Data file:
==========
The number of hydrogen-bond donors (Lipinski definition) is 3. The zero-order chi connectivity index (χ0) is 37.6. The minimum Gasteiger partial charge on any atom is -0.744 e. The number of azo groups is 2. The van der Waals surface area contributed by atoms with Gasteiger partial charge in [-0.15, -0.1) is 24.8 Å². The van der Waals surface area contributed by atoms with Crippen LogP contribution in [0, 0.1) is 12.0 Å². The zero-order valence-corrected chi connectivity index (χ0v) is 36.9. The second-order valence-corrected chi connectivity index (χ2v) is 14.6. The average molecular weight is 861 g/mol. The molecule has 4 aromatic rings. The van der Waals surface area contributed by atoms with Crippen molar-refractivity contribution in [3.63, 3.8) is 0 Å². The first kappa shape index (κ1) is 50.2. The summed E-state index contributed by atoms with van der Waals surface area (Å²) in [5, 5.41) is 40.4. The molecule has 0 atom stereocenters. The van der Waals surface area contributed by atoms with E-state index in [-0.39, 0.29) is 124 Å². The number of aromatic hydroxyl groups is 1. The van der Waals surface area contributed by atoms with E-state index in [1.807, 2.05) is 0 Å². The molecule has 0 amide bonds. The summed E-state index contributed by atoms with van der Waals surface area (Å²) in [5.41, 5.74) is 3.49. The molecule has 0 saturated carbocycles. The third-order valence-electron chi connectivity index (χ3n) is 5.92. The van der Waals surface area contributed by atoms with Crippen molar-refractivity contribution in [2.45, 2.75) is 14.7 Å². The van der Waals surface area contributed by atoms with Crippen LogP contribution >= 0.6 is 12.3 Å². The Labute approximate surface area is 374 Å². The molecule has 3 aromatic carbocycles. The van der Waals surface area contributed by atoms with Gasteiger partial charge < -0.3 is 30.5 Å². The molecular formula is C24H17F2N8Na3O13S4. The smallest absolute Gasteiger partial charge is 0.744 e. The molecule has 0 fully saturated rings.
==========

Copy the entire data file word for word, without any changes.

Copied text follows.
The number of hydrogen-bond donors (Lipinski definition) is 3. The zero-order chi connectivity index (χ0) is 37.6. The minimum Gasteiger partial charge on any atom is -0.744 e. The number of azo groups is 2. The van der Waals surface area contributed by atoms with Gasteiger partial charge in [-0.15, -0.1) is 24.8 Å². The van der Waals surface area contributed by atoms with Crippen LogP contribution in [0, 0.1) is 12.0 Å². The zero-order valence-corrected chi connectivity index (χ0v) is 36.9. The second-order valence-corrected chi connectivity index (χ2v) is 14.6. The average molecular weight is 861 g/mol. The molecule has 4 aromatic rings. The van der Waals surface area contributed by atoms with Crippen molar-refractivity contribution in [3.63, 3.8) is 0 Å². The first kappa shape index (κ1) is 50.2. The summed E-state index contributed by atoms with van der Waals surface area (Å²) in [5, 5.41) is 40.4. The molecule has 0 atom stereocenters. The van der Waals surface area contributed by atoms with E-state index in [-0.39, 0.29) is 124 Å². The number of aromatic hydroxyl groups is 1. The van der Waals surface area contributed by atoms with E-state index in [1.807, 2.05) is 0 Å². The molecule has 0 amide bonds. The summed E-state index contributed by atoms with van der Waals surface area (Å²) in [5.41, 5.74) is 3.49. The molecule has 0 saturated carbocycles. The third-order valence-electron chi connectivity index (χ3n) is 5.92. The van der Waals surface area contributed by atoms with Crippen molar-refractivity contribution in [2.45, 2.75) is 14.7 Å². The van der Waals surface area contributed by atoms with Crippen LogP contribution >= 0.6 is 12.3 Å². The Labute approximate surface area is 374 Å². The molecule has 3 aromatic carbocycles. The van der Waals surface area contributed by atoms with Gasteiger partial charge < -0.3 is 30.5 Å². The molecular formula is C24H17F2N8Na3O13S4. The smallest absolute Gasteiger partial charge is 0.744 e. The molecule has 0 fully saturated rings.